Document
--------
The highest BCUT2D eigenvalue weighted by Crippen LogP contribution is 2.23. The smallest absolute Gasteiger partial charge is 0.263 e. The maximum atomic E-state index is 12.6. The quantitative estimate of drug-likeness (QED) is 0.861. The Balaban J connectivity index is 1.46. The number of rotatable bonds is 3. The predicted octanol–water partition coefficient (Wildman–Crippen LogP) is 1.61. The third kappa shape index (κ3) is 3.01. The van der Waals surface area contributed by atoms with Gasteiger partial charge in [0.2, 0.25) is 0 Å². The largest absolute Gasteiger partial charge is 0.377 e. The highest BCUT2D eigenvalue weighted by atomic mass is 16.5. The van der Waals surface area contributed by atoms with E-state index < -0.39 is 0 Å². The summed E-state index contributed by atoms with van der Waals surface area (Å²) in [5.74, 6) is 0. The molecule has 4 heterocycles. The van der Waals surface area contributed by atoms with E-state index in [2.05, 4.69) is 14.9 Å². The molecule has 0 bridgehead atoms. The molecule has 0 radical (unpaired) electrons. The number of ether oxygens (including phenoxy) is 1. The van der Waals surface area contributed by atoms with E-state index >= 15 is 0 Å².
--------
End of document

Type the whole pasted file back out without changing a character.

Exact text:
The highest BCUT2D eigenvalue weighted by Crippen LogP contribution is 2.23. The smallest absolute Gasteiger partial charge is 0.263 e. The maximum atomic E-state index is 12.6. The quantitative estimate of drug-likeness (QED) is 0.861. The Balaban J connectivity index is 1.46. The number of rotatable bonds is 3. The predicted octanol–water partition coefficient (Wildman–Crippen LogP) is 1.61. The third kappa shape index (κ3) is 3.01. The van der Waals surface area contributed by atoms with Gasteiger partial charge in [0.2, 0.25) is 0 Å². The largest absolute Gasteiger partial charge is 0.377 e. The highest BCUT2D eigenvalue weighted by atomic mass is 16.5. The van der Waals surface area contributed by atoms with E-state index < -0.39 is 0 Å². The summed E-state index contributed by atoms with van der Waals surface area (Å²) in [5.74, 6) is 0. The molecule has 4 heterocycles. The van der Waals surface area contributed by atoms with E-state index in [2.05, 4.69) is 14.9 Å². The molecule has 0 bridgehead atoms. The molecule has 0 radical (unpaired) electrons. The number of ether oxygens (including phenoxy) is 1. The van der Waals surface area contributed by atoms with E-state index >= 15 is 0 Å².